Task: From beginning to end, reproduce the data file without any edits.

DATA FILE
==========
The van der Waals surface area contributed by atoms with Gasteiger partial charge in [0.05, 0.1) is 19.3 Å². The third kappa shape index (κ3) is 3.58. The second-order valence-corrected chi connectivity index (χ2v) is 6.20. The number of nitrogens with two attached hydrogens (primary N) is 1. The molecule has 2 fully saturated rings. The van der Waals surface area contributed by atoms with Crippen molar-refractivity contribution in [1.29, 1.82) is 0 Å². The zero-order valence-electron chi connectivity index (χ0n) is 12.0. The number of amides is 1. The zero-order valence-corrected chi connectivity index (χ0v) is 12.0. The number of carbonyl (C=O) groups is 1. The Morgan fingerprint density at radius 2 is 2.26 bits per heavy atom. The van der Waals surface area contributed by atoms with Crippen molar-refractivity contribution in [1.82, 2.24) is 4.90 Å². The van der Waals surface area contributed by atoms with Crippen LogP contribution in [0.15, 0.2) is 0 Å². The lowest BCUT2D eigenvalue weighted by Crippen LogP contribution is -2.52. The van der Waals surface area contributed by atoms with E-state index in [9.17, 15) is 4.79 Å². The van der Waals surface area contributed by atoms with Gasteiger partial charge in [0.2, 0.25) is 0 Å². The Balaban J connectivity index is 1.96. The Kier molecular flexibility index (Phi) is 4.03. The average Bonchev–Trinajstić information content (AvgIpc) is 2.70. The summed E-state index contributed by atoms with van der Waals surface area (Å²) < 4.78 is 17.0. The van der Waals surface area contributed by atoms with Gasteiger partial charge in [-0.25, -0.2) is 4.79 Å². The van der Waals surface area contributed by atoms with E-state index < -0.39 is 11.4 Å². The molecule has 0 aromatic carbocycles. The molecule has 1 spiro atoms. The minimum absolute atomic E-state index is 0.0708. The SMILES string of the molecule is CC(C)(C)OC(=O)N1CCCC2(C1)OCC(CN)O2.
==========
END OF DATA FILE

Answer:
The van der Waals surface area contributed by atoms with Gasteiger partial charge in [0.05, 0.1) is 19.3 Å². The third kappa shape index (κ3) is 3.58. The second-order valence-corrected chi connectivity index (χ2v) is 6.20. The number of nitrogens with two attached hydrogens (primary N) is 1. The molecule has 2 fully saturated rings. The van der Waals surface area contributed by atoms with Crippen molar-refractivity contribution in [1.29, 1.82) is 0 Å². The zero-order valence-electron chi connectivity index (χ0n) is 12.0. The number of amides is 1. The zero-order valence-corrected chi connectivity index (χ0v) is 12.0. The number of carbonyl (C=O) groups is 1. The Morgan fingerprint density at radius 2 is 2.26 bits per heavy atom. The van der Waals surface area contributed by atoms with Crippen molar-refractivity contribution in [1.82, 2.24) is 4.90 Å². The van der Waals surface area contributed by atoms with Crippen LogP contribution in [0.15, 0.2) is 0 Å². The lowest BCUT2D eigenvalue weighted by Crippen LogP contribution is -2.52. The van der Waals surface area contributed by atoms with E-state index in [9.17, 15) is 4.79 Å². The van der Waals surface area contributed by atoms with Gasteiger partial charge in [0.2, 0.25) is 0 Å². The Balaban J connectivity index is 1.96. The Kier molecular flexibility index (Phi) is 4.03. The average Bonchev–Trinajstić information content (AvgIpc) is 2.70. The summed E-state index contributed by atoms with van der Waals surface area (Å²) < 4.78 is 17.0. The van der Waals surface area contributed by atoms with Gasteiger partial charge in [-0.25, -0.2) is 4.79 Å². The van der Waals surface area contributed by atoms with E-state index < -0.39 is 11.4 Å². The molecule has 0 aromatic carbocycles. The molecule has 1 spiro atoms. The minimum absolute atomic E-state index is 0.0708. The SMILES string of the molecule is CC(C)(C)OC(=O)N1CCCC2(C1)OCC(CN)O2.